Parliament integrity overhaul after Vic Labor scandals

Callum Godde |

Bullying and harassment complaints made against Victorian MPs will be investigated by a parliamentary integrity commission.

Premier Jacinta Allan announced on Tuesday the government would introduce legislation to create the commission after Labor was embroiled in a branch-stacking scandal. 

Three commissioners will be given the power to probe allegations of misconduct against MPs, ministers and parliamentary secretaries at parliament, electoral offices or work events.

Victorian Attorney-General Jaclyn Symes and Premier Jacinta Allan
Jacinta Allan wants Victoria’s parliamentary integrity commission working by the middle of next year

The bill will enact seven of the recommendations from the Independent and Broad-Based Commission and Victorian Ombudsman’s Operation Watts report into branch-stacking and misuse of taxpayer funds. 

Other proposed measures include establishing an ethics committee, improving public interest disclosures and legislating an already existing parliamentary integrity advisor.

Ms Allan wants the reforms to take effect by the middle of next year, in line with the timeline set out by Operation Watts.

“We’ve got to move our integrity framework in this place to modern standards, bring it into the 21st century,” she told reporters at parliament.

Under Labor’s model, commissioners would make findings and recommendations to parliament’s lower and upper house privileges committees.

The relevant committee would respond and table the commission’s report in parliament.

The Victorian government is not planning to give the commission retrospective powers, meaning it cannot investigate past incidents, but has vowed to consult on the final model.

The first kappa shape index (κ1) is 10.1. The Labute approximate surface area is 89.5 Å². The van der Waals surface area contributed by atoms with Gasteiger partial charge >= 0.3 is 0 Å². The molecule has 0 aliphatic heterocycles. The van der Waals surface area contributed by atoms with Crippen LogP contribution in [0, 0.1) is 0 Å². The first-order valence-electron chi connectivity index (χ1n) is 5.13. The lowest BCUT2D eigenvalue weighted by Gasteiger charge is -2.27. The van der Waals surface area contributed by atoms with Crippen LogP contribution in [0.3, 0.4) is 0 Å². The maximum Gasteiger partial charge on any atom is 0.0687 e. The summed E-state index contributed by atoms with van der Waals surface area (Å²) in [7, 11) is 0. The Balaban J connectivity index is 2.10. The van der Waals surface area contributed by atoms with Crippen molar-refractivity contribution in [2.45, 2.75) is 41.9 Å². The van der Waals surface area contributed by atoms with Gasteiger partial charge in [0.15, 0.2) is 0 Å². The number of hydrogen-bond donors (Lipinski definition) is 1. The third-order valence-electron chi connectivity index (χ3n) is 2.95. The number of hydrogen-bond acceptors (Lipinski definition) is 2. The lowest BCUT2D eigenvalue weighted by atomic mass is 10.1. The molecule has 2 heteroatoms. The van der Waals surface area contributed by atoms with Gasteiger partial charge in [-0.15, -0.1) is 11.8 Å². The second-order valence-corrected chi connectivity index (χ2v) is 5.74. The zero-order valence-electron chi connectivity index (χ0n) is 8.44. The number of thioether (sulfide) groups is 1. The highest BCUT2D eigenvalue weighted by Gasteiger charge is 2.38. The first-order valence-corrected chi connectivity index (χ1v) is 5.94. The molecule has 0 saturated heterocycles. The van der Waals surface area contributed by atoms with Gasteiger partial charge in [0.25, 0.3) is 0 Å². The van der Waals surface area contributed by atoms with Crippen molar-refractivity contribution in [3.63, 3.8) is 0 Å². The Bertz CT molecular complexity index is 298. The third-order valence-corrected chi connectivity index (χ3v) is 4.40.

Victorian MP Will Fowles resigned from the parliamentary Labor Party in August after he was accused of a serious assault.

Presiding officers were unable to investigate the alleged incident as it did not take place in the parliamentary precinct.

Police are investigating the allegation, which Mr Fowles denies. 

Victorian MP Will Fowles
Victorian MP Will Fowles quit Labor after he was accused of an assault that he denies.

Under Labor’s current proposal, allegations against lower-level parliamentary staff would not be investigated by the commission.

Anyone would be able to make complaints but they would not extend to MPs opinions or private matters.

Attorney-General Jaclyn Symes acknowledged there would be grey areas where MPs were in a private and work context simultaneously.

“We want to ensure that there are no barriers for anybody to make a complaint, but we do not want complaints going into the personal lives of MPs,” she said.

The commissioners would not be former MPs but people from various backgrounds, with the governor signing off on the government’s recommended appointments subject to the approval of parliament’s Integrity and Oversight Committee.

Shadow Attorney-General Michael O’Brien said the opposition would consider the government’s proposal but the commission should have retrospective powers.

“If this government is serious about bipartisanship, if it’s serious about tackling corruption and cleaning up politics in Victoria, it needs to be genuinely bipartisan,” he said.

“Five IBAC corruption reports over 15 months and the government expects us to believe that it’s serious about integrity? We’ll believe that when we see it.” 

Victorian Greens integrity spokesman Tim Reed said the reforms were better late than never, but should be sped up and go further.

“This really could be organised this year if they put their mind to it,” he said.

There are four sitting weeks left of Victorian parliament this year.